Stamp collectors financed many special flights of the German airship LZ127 Graf Zeppelin, including a flight around the world and a flight to the Arctic. The United States Post Office Department issued four zeppelin stamps to subsidize flights of the Graf Zeppelin, three in 1930 and one in 1933. Zeppelin airships were instrumental in establishing air postal routes over long distances while demonstrating the public’s enthusiasm and need for flown mail. They provided the fastest link over oceans and continents for passengers, mail, and freight from 1924 to 1937.
In 1930, when the German airship firm Luftschiffbau Zeppelin G.m.b.H (Zeppelin Company) planned a special flight to South America and to the United States, it sought special postage stamps to support its operating expenses. In addition to stamps issued by Germany, Brazil, Argentina, and Bolivia, the United States issued three zeppelin stamps in denominations of 65¢, $1.30, and $2.60. The triangular flight, known as the Pan American flight, included stops in Spain and Brazil before a layover at the naval station at Lakehurst, New Jersey, and the return to Friedrichshafen, Germany.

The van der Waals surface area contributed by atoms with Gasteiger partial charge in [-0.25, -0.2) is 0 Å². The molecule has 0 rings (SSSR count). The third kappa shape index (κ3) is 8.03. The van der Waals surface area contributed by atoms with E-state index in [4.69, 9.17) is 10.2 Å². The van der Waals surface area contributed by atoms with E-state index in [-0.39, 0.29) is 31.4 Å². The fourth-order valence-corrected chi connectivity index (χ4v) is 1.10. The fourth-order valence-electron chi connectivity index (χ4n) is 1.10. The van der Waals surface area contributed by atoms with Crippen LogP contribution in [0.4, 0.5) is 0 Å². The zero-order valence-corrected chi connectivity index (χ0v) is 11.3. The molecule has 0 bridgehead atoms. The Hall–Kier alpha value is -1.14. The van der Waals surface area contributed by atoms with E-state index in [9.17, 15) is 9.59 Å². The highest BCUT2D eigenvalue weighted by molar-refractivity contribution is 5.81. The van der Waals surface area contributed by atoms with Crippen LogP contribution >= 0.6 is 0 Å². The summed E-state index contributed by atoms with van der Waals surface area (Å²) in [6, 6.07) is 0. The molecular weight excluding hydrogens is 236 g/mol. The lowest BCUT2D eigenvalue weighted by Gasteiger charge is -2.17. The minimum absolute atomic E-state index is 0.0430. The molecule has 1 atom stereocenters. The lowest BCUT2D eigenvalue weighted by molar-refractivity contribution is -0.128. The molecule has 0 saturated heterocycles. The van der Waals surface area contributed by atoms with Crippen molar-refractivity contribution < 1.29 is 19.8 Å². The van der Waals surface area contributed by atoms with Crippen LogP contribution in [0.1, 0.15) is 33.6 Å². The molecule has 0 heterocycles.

In 1933 President Franklin D. Roosevelt initially rejected the post office design for a zeppelin stamp to subsidize the Graf Zeppelin Chicago flight. He had been unaware that National Socialist Germany had also announced a special stamp issue subsequent to the United States Post Office Department’s announcement of a zeppelin stamp. To avoid a political crisis, the President reversed his position and approved the zeppelin stamp for the 1933 Chicago World’s Fair, 'A Century of Progress'.